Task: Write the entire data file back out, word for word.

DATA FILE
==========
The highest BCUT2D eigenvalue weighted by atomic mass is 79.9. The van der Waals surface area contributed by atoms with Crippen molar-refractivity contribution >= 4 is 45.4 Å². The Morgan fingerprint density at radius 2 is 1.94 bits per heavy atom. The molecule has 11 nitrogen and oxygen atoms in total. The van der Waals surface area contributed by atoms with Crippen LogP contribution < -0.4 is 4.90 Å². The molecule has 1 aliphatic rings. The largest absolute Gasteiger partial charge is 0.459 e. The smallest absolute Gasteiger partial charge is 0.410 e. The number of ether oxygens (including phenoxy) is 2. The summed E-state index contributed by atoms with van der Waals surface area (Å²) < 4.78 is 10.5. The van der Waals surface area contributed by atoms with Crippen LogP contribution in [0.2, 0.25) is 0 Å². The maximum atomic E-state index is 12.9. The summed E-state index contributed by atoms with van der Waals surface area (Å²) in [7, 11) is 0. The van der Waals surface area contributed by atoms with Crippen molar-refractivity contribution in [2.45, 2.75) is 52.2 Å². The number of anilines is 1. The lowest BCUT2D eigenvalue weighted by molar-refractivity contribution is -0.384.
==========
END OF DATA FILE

The highest BCUT2D eigenvalue weighted by atomic mass is 79.9. The van der Waals surface area contributed by atoms with Crippen molar-refractivity contribution >= 4 is 45.4 Å². The Morgan fingerprint density at radius 2 is 1.94 bits per heavy atom. The molecule has 11 nitrogen and oxygen atoms in total. The van der Waals surface area contributed by atoms with Crippen LogP contribution < -0.4 is 4.90 Å². The molecule has 1 aliphatic rings. The largest absolute Gasteiger partial charge is 0.459 e. The smallest absolute Gasteiger partial charge is 0.410 e. The number of ether oxygens (including phenoxy) is 2. The summed E-state index contributed by atoms with van der Waals surface area (Å²) < 4.78 is 10.5. The van der Waals surface area contributed by atoms with Crippen LogP contribution in [0.2, 0.25) is 0 Å². The maximum atomic E-state index is 12.9. The summed E-state index contributed by atoms with van der Waals surface area (Å²) in [7, 11) is 0. The van der Waals surface area contributed by atoms with Crippen molar-refractivity contribution in [2.45, 2.75) is 52.2 Å². The number of anilines is 1. The lowest BCUT2D eigenvalue weighted by molar-refractivity contribution is -0.384.